Yesterday we wrote about Richard Chichakli, alleged accountant to the “Merchant of Death” (arms dealer Viktor Bout), and how he’d really like to return to his hum-drum life as a soccer dad in Richardson. This morning, we received an e-mail from Douglas Farah, the globe-trotting journalist who’s covered everything from the rise and fall of drug kingpin Pablo Escobar to the civil wars in Sierra Leone, in which he informs us that, contrary to Chichakli’s claims “the evidence against him is not secret. It is pretty well laid out in the court filings.” (Farah, who has lived the life most journalists dream of, now focuses on terror finance and national security issues).
Turns out that yesterday here in Dallas, U.S. District Judge David Godbey dismissed Chichakli’s claims that the U.S. government had acted improperly when agents from the U.S. Treasury Department and F.B.I. raided Chichakli’s home and office in April 2005 and froze his assets. Those actions, according to Godbey’s order signed yesterday (which you can read in its entirety here), stemmed from a July 2004 executive order signed by President Bush that imposed economic sanctions against those who were contributing to the chaos and unrest in Liberia, including Viktor Bout -- “who is widely regarded as the head of an international arms trafficking network active in many of the world’s conflict regions.”
As we reported last year, Chichakli was both Bout’s friend (he once hoped their children would marry) and worked with him as an accountant. While Chichakli maintains he never had anything to do with Bout’s alleged arms trafficking, evidence gathered by the U.S. government says otherwise.
According to yesterday’s order, the U.S. Department of Treasury identified “thirty entitities and four individuals” which were part of Bout’s arms network, including Chichakli.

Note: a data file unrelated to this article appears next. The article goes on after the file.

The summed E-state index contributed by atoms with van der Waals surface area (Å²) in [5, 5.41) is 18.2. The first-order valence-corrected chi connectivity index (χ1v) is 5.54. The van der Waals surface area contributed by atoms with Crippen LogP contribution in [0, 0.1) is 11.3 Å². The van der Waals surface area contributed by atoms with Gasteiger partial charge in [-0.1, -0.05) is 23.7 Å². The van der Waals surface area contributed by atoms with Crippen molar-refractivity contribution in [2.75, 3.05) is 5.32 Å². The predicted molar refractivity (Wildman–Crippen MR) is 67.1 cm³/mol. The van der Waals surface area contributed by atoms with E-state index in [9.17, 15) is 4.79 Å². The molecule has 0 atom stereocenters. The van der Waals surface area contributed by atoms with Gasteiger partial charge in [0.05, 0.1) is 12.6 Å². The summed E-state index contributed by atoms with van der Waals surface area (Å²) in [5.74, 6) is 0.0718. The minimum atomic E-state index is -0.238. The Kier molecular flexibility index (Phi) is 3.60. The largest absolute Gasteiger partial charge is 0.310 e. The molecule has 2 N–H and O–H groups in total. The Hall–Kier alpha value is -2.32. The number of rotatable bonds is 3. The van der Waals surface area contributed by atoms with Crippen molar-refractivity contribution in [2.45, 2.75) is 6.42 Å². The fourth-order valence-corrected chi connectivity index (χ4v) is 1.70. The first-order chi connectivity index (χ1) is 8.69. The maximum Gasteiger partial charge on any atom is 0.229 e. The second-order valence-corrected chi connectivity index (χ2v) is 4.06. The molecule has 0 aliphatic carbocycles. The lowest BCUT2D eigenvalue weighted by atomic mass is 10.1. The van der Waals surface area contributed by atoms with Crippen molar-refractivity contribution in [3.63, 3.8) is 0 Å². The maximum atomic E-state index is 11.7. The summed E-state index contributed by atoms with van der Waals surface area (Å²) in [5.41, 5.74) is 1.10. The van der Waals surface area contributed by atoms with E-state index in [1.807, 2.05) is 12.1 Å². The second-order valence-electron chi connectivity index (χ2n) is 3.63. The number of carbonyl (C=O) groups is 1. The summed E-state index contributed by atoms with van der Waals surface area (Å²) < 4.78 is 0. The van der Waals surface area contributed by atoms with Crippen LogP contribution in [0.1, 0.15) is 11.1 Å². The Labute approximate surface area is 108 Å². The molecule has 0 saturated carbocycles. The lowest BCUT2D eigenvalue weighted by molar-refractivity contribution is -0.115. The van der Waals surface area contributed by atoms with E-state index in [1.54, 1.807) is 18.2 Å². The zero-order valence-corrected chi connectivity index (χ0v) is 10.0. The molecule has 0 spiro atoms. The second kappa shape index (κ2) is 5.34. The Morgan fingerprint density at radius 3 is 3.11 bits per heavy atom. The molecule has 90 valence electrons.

As for his claims that the U.S. government violated due process is seizing Chichakli's assets, Godbey ruled yesterday that that claim is without merit, as are the others Chichakli has made in court. To read an article on Viktor Bout by Farah go here. --Jesse Hyde
Keep the Dallas Observer Free... Since we started the Dallas Observer, it has been defined as the free, independent voice of Dallas, and we would like to keep it that way. Offering our readers free access to incisive coverage of local news, food and culture. Producing stories on everything from political scandals to the hottest new bands, with gutsy reporting, stylish writing, and staffers who've won everything from the Society of Professional Journalists' Sigma Delta Chi feature-writing award to the Casey Medal for Meritorious Journalism. But with local journalism's existence under siege and advertising revenue setbacks having a larger impact, it is important now more than ever for us to rally support behind funding our local journalism. You can help by participating in our "I Support" membership program, allowing us to keep covering Dallas with no paywalls.